Toyota recently organised a three-day experiential drive in multiple cities of Pakistan to test the capabilities of its new Fortuner Sigma-4.
The event, which began with a safety briefing, gave adventure enthusiasts a chance to drive the brand new vehicle across bumpy roads, a rocky surface, side inclines, as well as a watery, slushy terrain.
The key goal here was to test the Fortuner Sigma-4’s various off-road features including the HAC (Hill Start Assist Control) and DAC (Downhill Assist Control), and it demonstrated its power quite effortlessly.
I have seen a similar obstacle course that Toyota built internationally on Youtube previously. I specifically remember one episode where Toyota used the Land Cruiser on a public square in Japan to give onlookers a joy ride of a lifetime.
The experiential drive at Karachi was quite a thrilling experience, as the drive included steering the Fortuner up and down an inclined slope, followed by driving on different kinds of surfaces and conditions you may come across on an adventure trip. These included a muddy terrain and a bumpy road with obstacles.
The best part of the experience for me was climbing up on the inclined slope: the Fortuner's HAC (Hill Start Assist Control) lets you drive up the ramp quite easily with complete confidence, and then come down even more easily.
Once at the top, you can engage the DAC (Downhill Assist Control), and concentrate on steering the vehicle. The in-built system adjusts the vehicle’s speed and braking itself to make sure you come down effortlessly.
The drive was smooth on all kinds of obstacles, and quite enjoyable despite the bumps and murky paths that are bound to test any vehicle's power and capabilities.
The previous generation Fortuner was a bare-bones SUV, but the new one is packed with features that are quite impressive. The full set of specs can be viewed here, but even at a first glance, the new 4X4 packs a definite punch when compared to previous models of the SUV in the market.
The powerful 2.8L 1GD diesel engine has been introduced in 2018, and is quieter, more powerful, and gives better fuel economy than its precursors.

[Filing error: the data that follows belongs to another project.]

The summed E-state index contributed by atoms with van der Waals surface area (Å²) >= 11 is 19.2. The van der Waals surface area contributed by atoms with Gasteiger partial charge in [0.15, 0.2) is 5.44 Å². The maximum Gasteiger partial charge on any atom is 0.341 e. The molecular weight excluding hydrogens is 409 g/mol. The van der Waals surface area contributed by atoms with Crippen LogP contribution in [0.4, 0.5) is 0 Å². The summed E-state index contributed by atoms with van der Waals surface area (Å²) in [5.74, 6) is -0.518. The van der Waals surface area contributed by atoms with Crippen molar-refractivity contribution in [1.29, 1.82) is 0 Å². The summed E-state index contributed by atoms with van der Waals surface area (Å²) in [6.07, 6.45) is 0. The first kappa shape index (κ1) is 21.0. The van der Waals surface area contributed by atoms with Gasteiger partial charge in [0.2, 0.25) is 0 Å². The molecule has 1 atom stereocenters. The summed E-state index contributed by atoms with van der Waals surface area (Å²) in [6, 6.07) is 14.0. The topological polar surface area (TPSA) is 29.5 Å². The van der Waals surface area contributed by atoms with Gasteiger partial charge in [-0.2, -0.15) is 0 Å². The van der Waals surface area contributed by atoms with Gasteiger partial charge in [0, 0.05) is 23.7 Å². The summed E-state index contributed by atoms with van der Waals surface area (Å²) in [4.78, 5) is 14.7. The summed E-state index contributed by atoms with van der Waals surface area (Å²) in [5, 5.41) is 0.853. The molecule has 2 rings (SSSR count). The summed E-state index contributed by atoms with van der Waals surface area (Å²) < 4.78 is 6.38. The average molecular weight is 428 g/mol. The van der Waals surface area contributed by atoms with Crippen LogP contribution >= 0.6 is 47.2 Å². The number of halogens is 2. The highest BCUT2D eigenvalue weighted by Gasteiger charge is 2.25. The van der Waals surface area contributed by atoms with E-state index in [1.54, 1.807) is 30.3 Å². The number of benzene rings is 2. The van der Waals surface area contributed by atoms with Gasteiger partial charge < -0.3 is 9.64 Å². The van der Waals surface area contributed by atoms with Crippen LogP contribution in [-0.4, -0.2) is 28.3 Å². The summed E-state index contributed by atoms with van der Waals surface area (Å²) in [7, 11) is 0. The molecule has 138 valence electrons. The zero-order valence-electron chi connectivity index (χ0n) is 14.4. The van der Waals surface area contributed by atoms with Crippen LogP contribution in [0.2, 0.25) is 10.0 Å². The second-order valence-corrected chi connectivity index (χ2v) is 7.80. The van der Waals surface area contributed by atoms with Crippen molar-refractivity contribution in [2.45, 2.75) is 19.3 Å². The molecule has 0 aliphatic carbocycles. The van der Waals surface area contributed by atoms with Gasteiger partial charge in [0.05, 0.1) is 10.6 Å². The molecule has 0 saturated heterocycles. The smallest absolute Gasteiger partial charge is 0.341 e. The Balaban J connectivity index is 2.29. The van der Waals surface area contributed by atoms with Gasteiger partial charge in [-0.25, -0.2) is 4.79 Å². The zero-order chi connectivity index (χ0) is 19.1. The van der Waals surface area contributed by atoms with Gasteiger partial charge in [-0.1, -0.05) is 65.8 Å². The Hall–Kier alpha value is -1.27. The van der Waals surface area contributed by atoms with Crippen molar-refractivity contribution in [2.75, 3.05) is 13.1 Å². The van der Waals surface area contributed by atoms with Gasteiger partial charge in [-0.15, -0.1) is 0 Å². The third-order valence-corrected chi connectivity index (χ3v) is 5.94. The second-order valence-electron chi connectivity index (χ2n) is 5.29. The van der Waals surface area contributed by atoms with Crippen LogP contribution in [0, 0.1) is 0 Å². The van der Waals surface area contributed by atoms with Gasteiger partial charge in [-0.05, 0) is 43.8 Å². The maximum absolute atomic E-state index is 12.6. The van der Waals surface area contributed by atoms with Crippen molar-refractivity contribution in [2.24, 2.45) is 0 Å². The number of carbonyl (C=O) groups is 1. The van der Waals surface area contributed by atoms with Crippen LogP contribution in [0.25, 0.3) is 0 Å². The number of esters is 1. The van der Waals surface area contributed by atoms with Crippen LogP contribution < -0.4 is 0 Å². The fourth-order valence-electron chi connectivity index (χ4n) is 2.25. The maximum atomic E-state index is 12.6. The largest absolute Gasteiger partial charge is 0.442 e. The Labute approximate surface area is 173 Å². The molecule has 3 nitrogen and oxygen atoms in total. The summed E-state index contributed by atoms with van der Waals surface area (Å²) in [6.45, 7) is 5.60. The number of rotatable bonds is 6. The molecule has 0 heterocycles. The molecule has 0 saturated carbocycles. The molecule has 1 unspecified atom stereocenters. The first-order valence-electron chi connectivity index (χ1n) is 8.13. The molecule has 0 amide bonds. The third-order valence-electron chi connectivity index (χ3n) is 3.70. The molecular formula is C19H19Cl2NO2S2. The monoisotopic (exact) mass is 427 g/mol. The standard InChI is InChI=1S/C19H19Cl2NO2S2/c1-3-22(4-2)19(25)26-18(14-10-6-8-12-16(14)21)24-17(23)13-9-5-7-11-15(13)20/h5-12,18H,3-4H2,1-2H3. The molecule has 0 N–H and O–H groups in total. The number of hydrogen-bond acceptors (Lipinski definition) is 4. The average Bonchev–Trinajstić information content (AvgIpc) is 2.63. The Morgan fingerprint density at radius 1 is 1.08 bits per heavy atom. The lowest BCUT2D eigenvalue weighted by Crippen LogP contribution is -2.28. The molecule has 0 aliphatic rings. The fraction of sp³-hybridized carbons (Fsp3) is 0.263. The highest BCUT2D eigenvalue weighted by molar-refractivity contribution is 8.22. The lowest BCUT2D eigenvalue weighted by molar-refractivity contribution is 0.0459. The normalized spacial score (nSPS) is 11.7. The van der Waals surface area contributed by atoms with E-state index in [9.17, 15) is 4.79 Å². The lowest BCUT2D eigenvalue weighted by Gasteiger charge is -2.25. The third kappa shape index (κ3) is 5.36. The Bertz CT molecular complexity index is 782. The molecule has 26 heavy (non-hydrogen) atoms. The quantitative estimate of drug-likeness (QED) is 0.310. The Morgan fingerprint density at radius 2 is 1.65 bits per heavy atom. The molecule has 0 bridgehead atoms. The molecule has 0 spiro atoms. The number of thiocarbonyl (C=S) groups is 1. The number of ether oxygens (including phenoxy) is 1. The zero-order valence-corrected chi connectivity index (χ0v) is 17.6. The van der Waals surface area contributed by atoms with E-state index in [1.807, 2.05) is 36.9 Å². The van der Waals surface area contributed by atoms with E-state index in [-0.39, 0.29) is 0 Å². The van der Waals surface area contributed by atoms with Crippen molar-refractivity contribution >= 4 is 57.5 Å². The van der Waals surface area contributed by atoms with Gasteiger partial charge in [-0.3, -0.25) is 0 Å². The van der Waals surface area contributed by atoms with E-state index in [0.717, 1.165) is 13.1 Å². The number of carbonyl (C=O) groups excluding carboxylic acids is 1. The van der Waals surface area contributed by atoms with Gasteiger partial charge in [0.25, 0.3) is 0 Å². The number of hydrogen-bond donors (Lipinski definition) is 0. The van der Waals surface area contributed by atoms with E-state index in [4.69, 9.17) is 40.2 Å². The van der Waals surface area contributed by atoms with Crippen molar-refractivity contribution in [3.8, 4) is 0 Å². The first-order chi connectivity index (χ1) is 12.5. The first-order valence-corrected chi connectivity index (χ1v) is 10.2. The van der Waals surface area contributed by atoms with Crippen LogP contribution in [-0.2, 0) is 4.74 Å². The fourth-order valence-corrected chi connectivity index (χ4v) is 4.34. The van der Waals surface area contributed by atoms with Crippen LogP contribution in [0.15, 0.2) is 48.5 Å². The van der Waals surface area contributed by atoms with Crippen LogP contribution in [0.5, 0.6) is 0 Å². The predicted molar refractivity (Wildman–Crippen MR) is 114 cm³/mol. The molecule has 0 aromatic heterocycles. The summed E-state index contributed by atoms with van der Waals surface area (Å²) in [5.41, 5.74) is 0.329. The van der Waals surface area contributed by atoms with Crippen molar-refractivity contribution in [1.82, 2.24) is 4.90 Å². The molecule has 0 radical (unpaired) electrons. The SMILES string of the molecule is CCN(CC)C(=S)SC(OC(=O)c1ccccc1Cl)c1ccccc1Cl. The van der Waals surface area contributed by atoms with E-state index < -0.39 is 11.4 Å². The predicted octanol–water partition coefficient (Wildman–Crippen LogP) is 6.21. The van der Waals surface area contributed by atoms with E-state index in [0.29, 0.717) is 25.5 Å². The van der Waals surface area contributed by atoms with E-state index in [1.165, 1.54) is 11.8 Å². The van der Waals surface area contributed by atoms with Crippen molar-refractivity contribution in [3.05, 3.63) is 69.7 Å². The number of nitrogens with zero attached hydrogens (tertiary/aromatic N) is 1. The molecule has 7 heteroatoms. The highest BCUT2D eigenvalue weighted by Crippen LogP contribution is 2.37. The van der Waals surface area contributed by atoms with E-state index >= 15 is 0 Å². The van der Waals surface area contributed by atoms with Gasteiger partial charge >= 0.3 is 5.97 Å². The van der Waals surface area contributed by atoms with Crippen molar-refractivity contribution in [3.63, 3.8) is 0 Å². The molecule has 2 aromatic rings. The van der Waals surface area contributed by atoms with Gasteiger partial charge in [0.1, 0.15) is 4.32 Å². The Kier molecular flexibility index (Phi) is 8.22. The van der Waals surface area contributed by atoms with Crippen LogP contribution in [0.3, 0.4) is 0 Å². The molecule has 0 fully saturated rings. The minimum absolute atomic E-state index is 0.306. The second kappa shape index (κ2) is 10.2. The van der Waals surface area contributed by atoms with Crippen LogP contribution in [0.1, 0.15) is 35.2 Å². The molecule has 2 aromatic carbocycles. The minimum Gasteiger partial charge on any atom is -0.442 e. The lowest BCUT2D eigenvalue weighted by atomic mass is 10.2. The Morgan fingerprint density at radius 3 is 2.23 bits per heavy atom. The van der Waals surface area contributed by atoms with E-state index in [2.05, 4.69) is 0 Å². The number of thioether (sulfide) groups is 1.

There’s no conventional loud roar that most diesel engines make when you put the pedal to the metal.
The obstacle course that Toyota built established the fact that even a steep slope took minimal effort from the engine to climb.
The Fortuner Sigma-4’s offroad system is one of the most capable ones out there, with the right amount of computer driven involvement that doesn’t takes away the fun from off-roading and adventure.
The HAC (Hill Start Assist Control), for example, lets the vehicle climb on slopes without sliding backwards when you let go of the brakes.
The new Fortuner has been introduced with bi-beam LED headlamps with DRL (Daytime Running Lights) as well as LED fog lamps that were absent in the previous models.
The chamois leather interiors are classy and luxurious, and enhanced features like cruise control and electric powered driver seat add to the overall allure of the vehicle. Perhaps the most surprising feature I found was the power back door which you can open by the touch of a button on the car key or the door itself.
Toyota has also emphasised on the safety capabilities in the new 4X4, with features like (VSC) Vehicle Sstability Control and (EBS) Emergency Brake Signal.
The new vehicle also comes with dual A/C, push start, smart entry, and side-steps.The biggest complaint most people have with locally assembled vehicles is that they don’t have features that most modern cars come with, but the Fortuner Sigma-4 has all of them and more.
To sum the vehicle up, I think it offers great value for money and gives a decent mileage and city ergonomics for a vehicle of that size. Plus, when you’re seeking adventure, the Fortuner can easily navigate the steepest of hills and a variety of terrains without breaking a sweat.
This content was produced in paid partnership with Toyota Pakistan and is not associated with or necessarily reflective of the views of Dawn.com and its editorial staff.